Out of time
Can't keep pace
From the human race
You've had enough of civilisation. Life hasn't treated you well: no career, no lover, no joy - just bitterness. You want nothing more than to be disconnected from the human race. You take off across an icy, snow-swept landscape with nothing but the huge fur coat on your back, no thoughts as to where you'll end up or if you'll come back. And the soundtrack that guides you into a careless oblivion? The heavy slab of psychedelic rock that is Ocean Towers' Distractions
Clearly taking inspiration from the chilling, tranquil winters of their homeland Nova Scotia, Canada, this four-piece have spent a number of years perfecting their slow-burning, rumbling and rugged sound as an ode to this small, isolated corner of the Americas. Beginning with the raw stoner-rock sound of their EP Chapter 1
, expanding into the two ethereal 20-minute jams of Chapter 2
, we are finally presented with their debut LP. Fusing the tight song structures of their first with the dense environment of their second release, the band have crafted an album of simple yet brilliant songs that thrive on an incredible atmosphere.
While there is little variation between tracks, each ranging from a slow to mid-pace and featuring a low-end, straightforward guitar riff, every one holds you enthralled with their small developments and how damn hard
they groove. The bass is prominent and heavy as hell, creating the core of the band's sound for the guitar and drums to drive the songs back and forth between heaviness and serenity, with the keyboards gently forging an airy ambience. Stand-out Ascension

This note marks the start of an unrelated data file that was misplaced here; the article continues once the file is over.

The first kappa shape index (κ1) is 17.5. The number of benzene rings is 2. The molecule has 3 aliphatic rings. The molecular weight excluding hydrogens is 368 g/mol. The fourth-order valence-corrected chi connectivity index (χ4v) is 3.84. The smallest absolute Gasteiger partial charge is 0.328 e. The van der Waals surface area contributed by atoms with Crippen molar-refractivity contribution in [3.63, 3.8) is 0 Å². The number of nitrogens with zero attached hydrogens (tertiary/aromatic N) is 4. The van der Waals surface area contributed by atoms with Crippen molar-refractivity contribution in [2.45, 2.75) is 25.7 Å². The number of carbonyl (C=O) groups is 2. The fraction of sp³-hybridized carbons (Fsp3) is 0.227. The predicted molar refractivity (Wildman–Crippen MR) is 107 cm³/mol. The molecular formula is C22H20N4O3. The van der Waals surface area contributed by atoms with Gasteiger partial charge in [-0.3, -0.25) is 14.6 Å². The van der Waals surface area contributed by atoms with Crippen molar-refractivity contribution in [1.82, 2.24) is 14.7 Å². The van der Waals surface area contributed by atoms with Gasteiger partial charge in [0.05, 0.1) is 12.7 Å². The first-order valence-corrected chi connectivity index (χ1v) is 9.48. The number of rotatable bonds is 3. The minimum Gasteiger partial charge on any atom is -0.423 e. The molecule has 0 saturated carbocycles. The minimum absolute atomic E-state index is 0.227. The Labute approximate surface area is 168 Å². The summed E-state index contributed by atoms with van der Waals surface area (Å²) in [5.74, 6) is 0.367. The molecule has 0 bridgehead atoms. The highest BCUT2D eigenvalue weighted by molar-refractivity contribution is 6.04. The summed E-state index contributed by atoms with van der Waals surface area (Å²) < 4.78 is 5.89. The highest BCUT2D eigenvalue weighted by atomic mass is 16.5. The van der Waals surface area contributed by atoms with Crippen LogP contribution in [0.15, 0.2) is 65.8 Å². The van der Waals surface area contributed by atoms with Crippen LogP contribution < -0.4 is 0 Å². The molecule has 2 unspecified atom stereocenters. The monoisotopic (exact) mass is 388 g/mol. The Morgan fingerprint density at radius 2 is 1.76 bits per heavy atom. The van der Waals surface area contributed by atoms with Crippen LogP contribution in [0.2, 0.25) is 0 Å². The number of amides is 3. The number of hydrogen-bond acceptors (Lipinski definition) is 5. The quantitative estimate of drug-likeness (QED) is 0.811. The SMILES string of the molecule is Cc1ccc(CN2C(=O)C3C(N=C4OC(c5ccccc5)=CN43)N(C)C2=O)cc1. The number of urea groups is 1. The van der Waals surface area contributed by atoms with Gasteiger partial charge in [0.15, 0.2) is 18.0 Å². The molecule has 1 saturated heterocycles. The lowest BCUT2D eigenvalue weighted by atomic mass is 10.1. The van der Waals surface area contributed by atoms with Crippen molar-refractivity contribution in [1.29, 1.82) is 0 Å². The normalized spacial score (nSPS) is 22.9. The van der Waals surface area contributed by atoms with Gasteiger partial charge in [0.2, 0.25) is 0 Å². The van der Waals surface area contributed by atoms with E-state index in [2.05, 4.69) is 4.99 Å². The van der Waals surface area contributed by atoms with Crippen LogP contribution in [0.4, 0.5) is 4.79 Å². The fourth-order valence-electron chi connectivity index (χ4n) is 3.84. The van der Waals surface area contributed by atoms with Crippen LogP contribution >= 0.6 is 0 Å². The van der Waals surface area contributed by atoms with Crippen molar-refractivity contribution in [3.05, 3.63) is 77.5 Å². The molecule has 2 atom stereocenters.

is the best example of this, beginning subtly with Pink Floyd-esque atmospherics before building up and then hitting us with distortion as Jon Dacey slides the length of his guitar's fretboard, delivering an immense sound and a groove that will melt your brain.
The album's strongest moments also lie in the two instrumental tracks that mark the first and second third of the album, Respite
. Each comprising of one barely changing riff, the grooves have ample time to slowly develop, with scattered keyboard and guitar licks, amplifier feedback and drum fills conjuring atmosphere. This does not mean that the vocals are weak; Dacey's gruff, brazen voice gives the music its bristled, bitter edge, an important aspect of Ocean Towers' identity. Their lyrics keep to the band's 'simple but effective' ethic, creating this theme of abandoning the tedium and monotony of society plus occasionally offering social commentary, such as Shifting Circles
' "There's no difference in the left or right."
However, when drummer Brian Stroud steps up to the mic for Lake Echo
there is a dip in quality, his vocals arguably being weaker than Dacey's, with a higher range and the odd crack in his voice. Dacey's voice is hardly perfect though and is something that, along with the lyrics, can be developed in later releases.
For a debut album, Distractions is a remarkable achievement, the band showing a deep level of maturity and tightness in their musicianship and ability to forge icy atmospheres as well as killer grooves. Nonetheless, the simplicity of their music as it is currently means that more of the same kind of material will become as monotonous as the everyday life they scorn throughout the album. The fact that they have become a six-piece since its release however excitingly promises even denser atmosphere in the future and a potential for further exploration into the deep, chilling landscape of Nova Scotia.